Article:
From Editor Robert Parry: As we continue to struggle to keep Consortiumnews afloat financially, I am sometimes asked why I started this journalistic experiment back in 1995, why didn’t I keep trying to do my reporting through the existing mainstream media which had a much wider reach.
Exclusive: More than any recent U.S. president, Ronald Reagan has been lavished with honors, including his name attached to Washington’s National Airport. But the conviction of Reagan’s old ally, ex-Guatemalan dictator Rios Montt, for genocide means “Ronnie” must face history’s judgment as an accessory to the crime, reports Robert Parry.
Three decades ago, the Reagan administration followed Israel into the middle of the Lebanon civil war with disastrous results, including the deaths of 241 U.S. servicemen and a U.S. withdrawal. Now, the Obama administration faces a similar choice regarding the Syrian civil war, as ex-CIA analyst Paul R. Pillar writes.
Ex-CIA analyst Ray McGovern has been crisscrossing the United States, with an occasional detour to Europe, speaking to groups concerned about U.S. foreign policy, but he took time to send in this letter urging readers to help Consortiumnews meet its spring fundraising goal.
Exclusive: One year after the Cold War ended, Russia tried to cooperate with a U.S. national security investigation into possible treason by senior American officials only to see the information ignored. Two decades later, Russians feel their warning about a Boston Marathon bomber was ignored again, Robert Parry reports.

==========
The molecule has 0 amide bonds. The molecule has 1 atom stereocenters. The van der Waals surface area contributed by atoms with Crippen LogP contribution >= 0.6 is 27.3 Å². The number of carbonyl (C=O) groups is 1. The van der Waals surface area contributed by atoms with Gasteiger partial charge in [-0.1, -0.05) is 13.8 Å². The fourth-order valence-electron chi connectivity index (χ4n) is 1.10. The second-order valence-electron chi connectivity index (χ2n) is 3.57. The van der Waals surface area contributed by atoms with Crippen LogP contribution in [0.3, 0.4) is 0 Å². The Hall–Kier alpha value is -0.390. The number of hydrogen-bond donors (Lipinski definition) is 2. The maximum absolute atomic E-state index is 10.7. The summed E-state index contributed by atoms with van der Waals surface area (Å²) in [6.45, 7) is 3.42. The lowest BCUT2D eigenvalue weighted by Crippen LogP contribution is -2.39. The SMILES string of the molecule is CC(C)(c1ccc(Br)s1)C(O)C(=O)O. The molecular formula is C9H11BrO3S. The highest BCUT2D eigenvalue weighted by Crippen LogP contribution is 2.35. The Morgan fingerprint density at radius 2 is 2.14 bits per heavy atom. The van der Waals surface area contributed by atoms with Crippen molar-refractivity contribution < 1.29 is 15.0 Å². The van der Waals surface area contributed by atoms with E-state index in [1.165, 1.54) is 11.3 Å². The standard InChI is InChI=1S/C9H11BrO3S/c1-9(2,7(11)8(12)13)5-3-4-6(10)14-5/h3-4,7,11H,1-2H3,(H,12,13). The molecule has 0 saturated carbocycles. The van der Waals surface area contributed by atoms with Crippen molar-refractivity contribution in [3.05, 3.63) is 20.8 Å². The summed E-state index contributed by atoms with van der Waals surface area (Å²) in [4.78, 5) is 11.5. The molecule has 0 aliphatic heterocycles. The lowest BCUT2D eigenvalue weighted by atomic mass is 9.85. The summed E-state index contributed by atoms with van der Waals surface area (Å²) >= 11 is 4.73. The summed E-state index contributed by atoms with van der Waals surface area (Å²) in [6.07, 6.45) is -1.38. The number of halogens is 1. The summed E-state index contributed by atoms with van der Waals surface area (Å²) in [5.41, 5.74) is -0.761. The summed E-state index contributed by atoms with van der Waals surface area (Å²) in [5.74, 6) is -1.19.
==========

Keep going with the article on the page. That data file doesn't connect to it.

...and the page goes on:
Exclusive: Guatemala is finally putting ex-dictator Efrain Rios Montt on trial for genocide in the extermination of hundreds of Mayan villages in the 1980s, but Ronald Reagan remains an American icon despite new evidence of his complicity in this historic crime, reports Robert Parry.
Special Report: A newly discovered document undercuts a key storyline of the anti-Soviet Afghan war of the 1980s – that it was “Charlie Wilson’s War.” A note inside Ronald Reagan’s White House targeted the Texas Democrat as someone “to bring into circle as discrete Hill connection,” Robert Parry reports.
Official Washington has long ignored the genocide and terrorism that Ronald Reagan inflicted on Central America in the 1980s, making it easier to genuflect before the Republican presidential icon. That also helped Reagan’s “death squad” tactics resurface in Iraq last decade, as William Boardman reports.
Exclusive: America’s political dysfunction stems, in large part, from the Right’s success in distorting U.S. history and the mainstream news media’s failure to counter those false narratives. That has left the nation adrift in a faux reality, a crisis described by Robert Parry’s new book and analyzed by Jim DiEugenio.
In the early 1990s, Republicans turned Ronald Reagan into an icon; they hailed him for “winning the Cold War;” they used his name to put conservatism beyond challenge. But this deification was hollow, a reality that today’s thoughtful conservatives, like the Independent Institute’s Ivan Eland, recognize.